When comparing the post-dive recovery oxygen consumed for post-absorptive and post-prandial seals, we found that dives associated with feeding were consistently more costly than non-feeding dives of similar duration and distance (Fig. 4). In this subset of dives, the total distance traveled ranged from 1178 m to 5012 m, while duration of the dives ranged from 10.6 min to 37.1 min. Together these resulted in a range of energetic costs for feeding and non-feeding dives as described by the equation: (6) (r2=0.94, N=10, P< 0.001).
All paired dives fell above the line of equality with an average post-dive oxygen consumption that was 44.7±3.6% (N=10 paired dives) higher for feeding dives than non-feeding dives. A similar elevation in metabolic rate following the ingestion of prey was observed for one seal at rest. V̇O2 for the quiescent, post-absorptive seal determined prior to diving was 4.42 ml O2 kg–1 min–1. During an extended recovery period following a foraging dive, the same animal showed a resting V̇O2 of 6.78 ml O2 kg–1 min–1, representing a 53% increase in metabolic rate attributed to the assimilation of prey.
Locomotor and stroking costs
Total recovery oxygen consumed during the post-dive period of aerobic dives increased linearly with the number of strokes executed (Fig. 5A) according to the equation: (7) (r2=0.87, N=90 dives, P<0.001), where Sn is stroke number.
As might be expected, there was a linear increase in locomotor costs as the number of strokes increased (Fig. 5B). The relationship for aerobic dives was described by: (8) (r2=0.74, N=90 dives, P<0.001). Based on the slope of this relationship, the net cost per stroke for an adult Weddell seal is 0.044 ml O2 kg–1 (mean=0.036±0.007 ml O2 kg–1 stroke–1, N=90 dives).
The foraging energy budget
For Weddell seals the energy expended for foraging includes significant costs associated with swimming as well as with the warming, digestion and assimilation of ingested prey. A generalized model describing the energetic demands of a free-ranging animal in a thermally neutral environment states that total energetic cost=basal metabolic cost + locomotor cost + feeding cost (Costa and Williams, 1999). In this model, thermoregulatory costs are considered minor relative to the remaining costs or are offset by either skeletal muscle activity or the heat produced by the assimilation of prey. For the following analysis, we will assume that thermoregulatory costs of the diving Weddell seal are likewise included in the remaining energetic costs.
There has been considerable discussion concerning the basal metabolic rate (BMR) of marine mammals, but with little resolution (Lavigne et al., 1986; Andrews, 2002). Current evidence suggests that the BMR of many pinnipeds and cetaceans ranges from 1.4 to 2.1 times that predicted for domestic animals (Kleiber, 1975) and approximates that of other carnivorous mammals (McNab, 2000) when marine mammals are resting on the water surface (Williams et al., 2001). We found similar results for resting Weddell seals. The BMR of Weddell seals was 4.07±0.21 ml O2 kg–1 min–1 in air and 3.58±0.24 ml O2 kg–1 min–1 in water. The latter value was within 14% of that reported by Castellini et al. (1992) for Weddell seals resting in an isolated ice hole, and 1.6× the Kleiber (1975) prediction. BMR decreased by approximately 10% if the seals went into prolonged apneas during the rest period. In view of this, it is likely that the metabolic rate of inactive seals is lower when submerged for prolonged periods than when resting and breathing apneustically on the water surface. Evidence for this is provided by sleeping and diving Weddell seals (present study; Castellini et al., 1992) and California sea lions trained to station underwater (Hurley and Costa, 2001). For both species, post-submergence metabolism indicates a flexible resting metabolic rate depending on the duration of breath-hold. In Weddell seals, prolonged breath-holding while sleeping on the water surface or during long (>14 min) dives resulted in the lowest metabolic rates (Castellini et al., 1992). The metabolic rate of sea lions resting on the water surface was 2–3 times predicted values (Kleiber, 1975); this decreased to predicted levels when the animals remained submerged for 7 min (Hurley and Costa, 2001).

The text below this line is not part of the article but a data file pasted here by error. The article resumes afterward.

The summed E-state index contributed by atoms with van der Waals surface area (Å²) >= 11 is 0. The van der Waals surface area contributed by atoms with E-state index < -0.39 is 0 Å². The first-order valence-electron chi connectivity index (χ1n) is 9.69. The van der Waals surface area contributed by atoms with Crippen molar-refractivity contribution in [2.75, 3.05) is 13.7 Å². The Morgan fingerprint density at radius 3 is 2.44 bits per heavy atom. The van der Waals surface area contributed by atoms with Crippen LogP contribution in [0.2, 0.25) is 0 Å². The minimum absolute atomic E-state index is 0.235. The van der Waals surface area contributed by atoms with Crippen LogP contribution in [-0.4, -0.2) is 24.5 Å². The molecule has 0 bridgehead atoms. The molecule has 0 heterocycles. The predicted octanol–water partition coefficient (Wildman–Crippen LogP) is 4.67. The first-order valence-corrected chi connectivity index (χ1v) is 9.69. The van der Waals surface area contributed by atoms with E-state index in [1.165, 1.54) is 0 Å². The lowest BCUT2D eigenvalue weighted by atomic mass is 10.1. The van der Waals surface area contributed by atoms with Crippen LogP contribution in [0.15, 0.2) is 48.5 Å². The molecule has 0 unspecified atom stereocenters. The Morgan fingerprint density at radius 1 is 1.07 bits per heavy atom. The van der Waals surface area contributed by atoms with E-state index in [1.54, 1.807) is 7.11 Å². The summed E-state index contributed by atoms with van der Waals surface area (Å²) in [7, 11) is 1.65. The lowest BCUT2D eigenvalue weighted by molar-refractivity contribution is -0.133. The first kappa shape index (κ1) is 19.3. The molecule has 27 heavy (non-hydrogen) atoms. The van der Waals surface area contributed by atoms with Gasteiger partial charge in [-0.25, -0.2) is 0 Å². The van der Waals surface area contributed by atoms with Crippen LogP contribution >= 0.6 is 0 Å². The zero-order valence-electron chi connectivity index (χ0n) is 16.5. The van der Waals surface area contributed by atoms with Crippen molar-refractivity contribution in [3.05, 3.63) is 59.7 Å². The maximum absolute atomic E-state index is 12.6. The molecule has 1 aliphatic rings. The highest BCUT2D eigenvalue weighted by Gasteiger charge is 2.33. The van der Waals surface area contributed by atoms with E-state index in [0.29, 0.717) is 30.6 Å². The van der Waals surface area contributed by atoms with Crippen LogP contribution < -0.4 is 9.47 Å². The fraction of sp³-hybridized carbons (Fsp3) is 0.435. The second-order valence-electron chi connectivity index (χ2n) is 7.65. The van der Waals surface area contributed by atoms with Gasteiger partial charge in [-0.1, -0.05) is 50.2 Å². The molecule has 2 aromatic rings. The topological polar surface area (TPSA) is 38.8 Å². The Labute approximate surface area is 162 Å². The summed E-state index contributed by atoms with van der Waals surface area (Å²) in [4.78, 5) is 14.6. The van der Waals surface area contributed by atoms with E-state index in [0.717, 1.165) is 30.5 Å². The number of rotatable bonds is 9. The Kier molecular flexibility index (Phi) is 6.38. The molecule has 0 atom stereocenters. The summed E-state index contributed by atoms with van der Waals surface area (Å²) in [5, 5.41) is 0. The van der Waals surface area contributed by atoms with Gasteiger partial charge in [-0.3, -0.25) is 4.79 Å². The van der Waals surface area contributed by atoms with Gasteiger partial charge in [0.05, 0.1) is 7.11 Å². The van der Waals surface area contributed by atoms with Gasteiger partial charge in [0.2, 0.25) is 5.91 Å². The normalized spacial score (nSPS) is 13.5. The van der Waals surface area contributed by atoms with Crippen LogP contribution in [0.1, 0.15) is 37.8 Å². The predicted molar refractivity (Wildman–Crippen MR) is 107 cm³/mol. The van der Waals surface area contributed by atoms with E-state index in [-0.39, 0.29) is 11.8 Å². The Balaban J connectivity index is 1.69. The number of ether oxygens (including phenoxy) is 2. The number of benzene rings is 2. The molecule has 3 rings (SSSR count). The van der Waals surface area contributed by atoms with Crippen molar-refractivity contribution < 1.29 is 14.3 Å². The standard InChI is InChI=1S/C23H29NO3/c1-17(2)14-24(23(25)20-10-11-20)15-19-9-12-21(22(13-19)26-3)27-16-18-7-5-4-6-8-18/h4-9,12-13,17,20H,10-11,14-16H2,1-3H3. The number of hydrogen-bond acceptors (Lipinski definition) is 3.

We found a similar result for Weddell seals when extrapolating the relationship between recovery oxygen consumption and stroke count (Fig. 5A) to zero strokes performed (i.e. submerged resting). The calculated submerged metabolic rate of Weddell seals was 2.47 ml O2 kg–1 min–1, and was within 10% of the Kleiber (1975) prediction. Therefore, we used this value to represent the minimum basal metabolic costs of the diving Weddell seal in our energetic analyses, recognizing that this minimum value may vary slightly for short duration dives (Fig. 2C).
Of the two remaining costs, the energy expended for locomotion can be considerably higher than both resting and assimilation costs. Overall, locomotor activity resulted in a 1.3- to 3.5-fold increase in metabolism over resting rates, depending on the duration of the dive (Fig. 6). Because oxygen consumption increased linearly with the number of strokes taken during a dive (Fig. 5), the resulting net cost per stroke remained constant at 0.044 ml O2 kg–1 stroke–1. Consequently, each swimming stroke performed by the seal had a predictable effect on the oxygen reserves of the animal, more so than the duration of the dive because gliding can represent a large fraction of the total dive duration (Williams et al., 2000; Davis et al., 2001).